The team’s two-man specs reveals the reason why. In 55 minutes, the Chandler-Stoudemire duo has netted a dreadful defensive rating of 119.1 and an overall net rating of minus-17.1.
What does all this mean? Put as simply as possible, the biggest issue with New York’s clumsily assembled Big Three isn’t the defensive ineptitude of Anthony and Stoudemire.
Rather, it’s the Chandler-Stoudemire duo that has proven one of the biggest rotational headaches for head coach Mike Woodson.
The cruel irony therein: It’s precisely because of Stoudemire’s spate of injuries over the past few seasons that the Chandler pairing has become borderline untenable.
During the lockout-shortened 2011-12 season, STAT attempted only 31 percent of his shots from five feet or closer to the rim (203 of 652) and 26 percent from 15-19 feet (167).
That disparity has become even more pronounced this season, with Stoudemire attempting 66 percent of his shots at or near the rim (157 of 237) and only 19 percent of his shots from midrange.
Practical reinvention aside, STAT’s newfound post game— thank you very much, Hakeen Olajuwon—has yielded an unintended side effect: the crowding of a quadrant previously dominated by Tyson Chandler.
It’s a big reason why the two have seen such a precipitous decline in collective production, from a net rating of minus-3.7 in 2011-12 to the previously mentioned minus-17.1 rating this season.
Adding Bargnani to the equation makes the whole picture even murkier. Indeed, the Bargnani-Chandler pairing has been even worse than STAT-Tyson (minus-18.1 net rating).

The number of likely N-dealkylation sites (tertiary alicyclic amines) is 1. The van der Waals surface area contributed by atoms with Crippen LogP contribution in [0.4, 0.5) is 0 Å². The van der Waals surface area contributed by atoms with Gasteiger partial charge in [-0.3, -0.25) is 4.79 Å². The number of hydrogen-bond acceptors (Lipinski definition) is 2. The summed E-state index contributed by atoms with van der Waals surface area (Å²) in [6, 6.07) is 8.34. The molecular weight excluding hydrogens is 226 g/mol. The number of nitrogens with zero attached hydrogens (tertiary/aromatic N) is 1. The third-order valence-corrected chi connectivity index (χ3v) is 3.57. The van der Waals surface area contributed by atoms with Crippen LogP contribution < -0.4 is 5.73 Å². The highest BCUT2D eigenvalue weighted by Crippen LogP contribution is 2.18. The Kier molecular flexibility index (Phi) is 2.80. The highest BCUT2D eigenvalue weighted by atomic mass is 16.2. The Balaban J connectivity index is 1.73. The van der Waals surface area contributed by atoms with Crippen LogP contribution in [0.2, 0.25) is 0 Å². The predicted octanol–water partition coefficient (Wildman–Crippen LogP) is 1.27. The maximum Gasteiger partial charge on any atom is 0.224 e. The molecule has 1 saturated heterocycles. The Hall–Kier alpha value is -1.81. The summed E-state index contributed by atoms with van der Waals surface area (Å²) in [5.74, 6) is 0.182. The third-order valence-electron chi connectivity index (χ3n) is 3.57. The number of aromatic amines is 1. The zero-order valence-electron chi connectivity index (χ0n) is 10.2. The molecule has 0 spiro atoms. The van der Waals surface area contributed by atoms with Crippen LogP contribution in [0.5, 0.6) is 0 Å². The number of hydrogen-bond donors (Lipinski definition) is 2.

The Bargnani-Stoudemire tandem, meanwhile, hasn’t fared much better, having charted a minus-15.3 rating in 215 minutes.
Needless to say, Woodson will have quite the personnel conundrum on his hands once Stoudemire returns.
On the one hand, STAT’s production with certain units would suggest he should play more.
On the other hand, how many more minutes can you give him before he’s inevitably overlapping with Bargnani and Chandler—two players who, given the onerous nature of their own contracts, are unlikely to see their minutes decrease to any drastic degree—?
But with both Stoudemire and Kenyon Martin out for at least the next few weeks, the frontcourt burden falls almost exclusively on the former two.
With the Knicks entering a soft stretch of their schedule, losing Stoudemire likely won’t mean the difference between making and breaking the team’s playoff picture.
Still, once STAT returns, the onus will be on Mike Woodson not just to find what works, but to actually stick with it. Increasingly, that’s included putting Amar’e Stoudemire in the best rotational position to succeed.
From the day he first declared “The Knicks are back,” STAT has remained something of a lightning rod in New York—the one piece people pointed to when looking for reasons why their team’s Big Three gamble always seemed to sputter.
And yet, even through the pain of worn-down knees, Stoudemire has shown a steadfast willingness to adapt his game—from the high-flying, death-defying exploits and face-up fury of long-gone days to a rim-blind brand of ground-and-pound that makes up for in bounty what it lacked in beauty.
His moves no longer lead the highlight reels, but STAT’s absence could quickly find the Knicks missing their bespectacled bellwether where it matters even more: buttressing the lower half of the box score.
Unless otherwise noted, all stats courtesy of NBA.com and current as of January 20, 2014.